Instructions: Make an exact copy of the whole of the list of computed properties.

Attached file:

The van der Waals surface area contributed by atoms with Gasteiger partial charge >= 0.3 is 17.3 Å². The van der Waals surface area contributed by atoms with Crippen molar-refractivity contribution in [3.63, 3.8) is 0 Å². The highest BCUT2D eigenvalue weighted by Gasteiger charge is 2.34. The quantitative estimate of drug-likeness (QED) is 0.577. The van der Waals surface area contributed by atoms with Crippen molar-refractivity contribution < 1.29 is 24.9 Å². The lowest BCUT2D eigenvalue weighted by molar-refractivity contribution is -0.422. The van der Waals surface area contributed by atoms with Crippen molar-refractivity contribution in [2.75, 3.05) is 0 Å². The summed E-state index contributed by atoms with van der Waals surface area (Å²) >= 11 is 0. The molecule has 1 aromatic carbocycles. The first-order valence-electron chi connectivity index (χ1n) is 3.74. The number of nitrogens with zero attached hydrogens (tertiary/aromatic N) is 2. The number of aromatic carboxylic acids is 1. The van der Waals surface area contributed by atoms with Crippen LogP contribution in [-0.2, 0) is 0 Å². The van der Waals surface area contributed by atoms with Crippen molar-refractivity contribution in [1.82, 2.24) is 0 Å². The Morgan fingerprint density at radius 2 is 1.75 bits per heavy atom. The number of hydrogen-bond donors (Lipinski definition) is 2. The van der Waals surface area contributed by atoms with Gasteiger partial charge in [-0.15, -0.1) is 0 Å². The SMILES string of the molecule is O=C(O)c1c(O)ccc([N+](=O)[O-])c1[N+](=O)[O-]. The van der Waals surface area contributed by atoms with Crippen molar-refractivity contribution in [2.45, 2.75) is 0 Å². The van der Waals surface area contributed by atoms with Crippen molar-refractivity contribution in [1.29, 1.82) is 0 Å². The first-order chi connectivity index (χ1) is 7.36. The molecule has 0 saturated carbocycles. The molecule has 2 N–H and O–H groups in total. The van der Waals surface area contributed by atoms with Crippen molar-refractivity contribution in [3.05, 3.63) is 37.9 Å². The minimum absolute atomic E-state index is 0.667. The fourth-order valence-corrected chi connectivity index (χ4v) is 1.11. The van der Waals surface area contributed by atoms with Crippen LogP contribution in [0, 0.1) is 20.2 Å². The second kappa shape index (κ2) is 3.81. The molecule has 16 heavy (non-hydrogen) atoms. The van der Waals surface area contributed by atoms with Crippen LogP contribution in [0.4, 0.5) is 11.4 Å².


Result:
The van der Waals surface area contributed by atoms with Gasteiger partial charge >= 0.3 is 17.3 Å². The van der Waals surface area contributed by atoms with Crippen molar-refractivity contribution in [3.63, 3.8) is 0 Å². The highest BCUT2D eigenvalue weighted by Gasteiger charge is 2.34. The quantitative estimate of drug-likeness (QED) is 0.577. The van der Waals surface area contributed by atoms with Crippen molar-refractivity contribution < 1.29 is 24.9 Å². The lowest BCUT2D eigenvalue weighted by molar-refractivity contribution is -0.422. The van der Waals surface area contributed by atoms with Crippen molar-refractivity contribution in [2.75, 3.05) is 0 Å². The summed E-state index contributed by atoms with van der Waals surface area (Å²) >= 11 is 0. The molecule has 1 aromatic carbocycles. The first-order valence-electron chi connectivity index (χ1n) is 3.74. The number of nitrogens with zero attached hydrogens (tertiary/aromatic N) is 2. The number of aromatic carboxylic acids is 1. The van der Waals surface area contributed by atoms with Crippen LogP contribution in [-0.2, 0) is 0 Å². The van der Waals surface area contributed by atoms with Crippen molar-refractivity contribution in [1.82, 2.24) is 0 Å². The Morgan fingerprint density at radius 2 is 1.75 bits per heavy atom. The number of hydrogen-bond donors (Lipinski definition) is 2. The van der Waals surface area contributed by atoms with Gasteiger partial charge in [-0.15, -0.1) is 0 Å². The SMILES string of the molecule is O=C(O)c1c(O)ccc([N+](=O)[O-])c1[N+](=O)[O-]. The van der Waals surface area contributed by atoms with Crippen molar-refractivity contribution in [2.45, 2.75) is 0 Å². The van der Waals surface area contributed by atoms with Crippen molar-refractivity contribution in [1.29, 1.82) is 0 Å². The first-order chi connectivity index (χ1) is 7.36. The molecule has 0 saturated carbocycles. The molecule has 2 N–H and O–H groups in total. The van der Waals surface area contributed by atoms with Crippen molar-refractivity contribution in [3.05, 3.63) is 37.9 Å². The minimum absolute atomic E-state index is 0.667. The fourth-order valence-corrected chi connectivity index (χ4v) is 1.11. The van der Waals surface area contributed by atoms with Crippen LogP contribution in [0, 0.1) is 20.2 Å². The second kappa shape index (κ2) is 3.81. The molecule has 16 heavy (non-hydrogen) atoms. The van der Waals surface area contributed by atoms with Crippen LogP contribution in [0.4, 0.5) is 11.4 Å².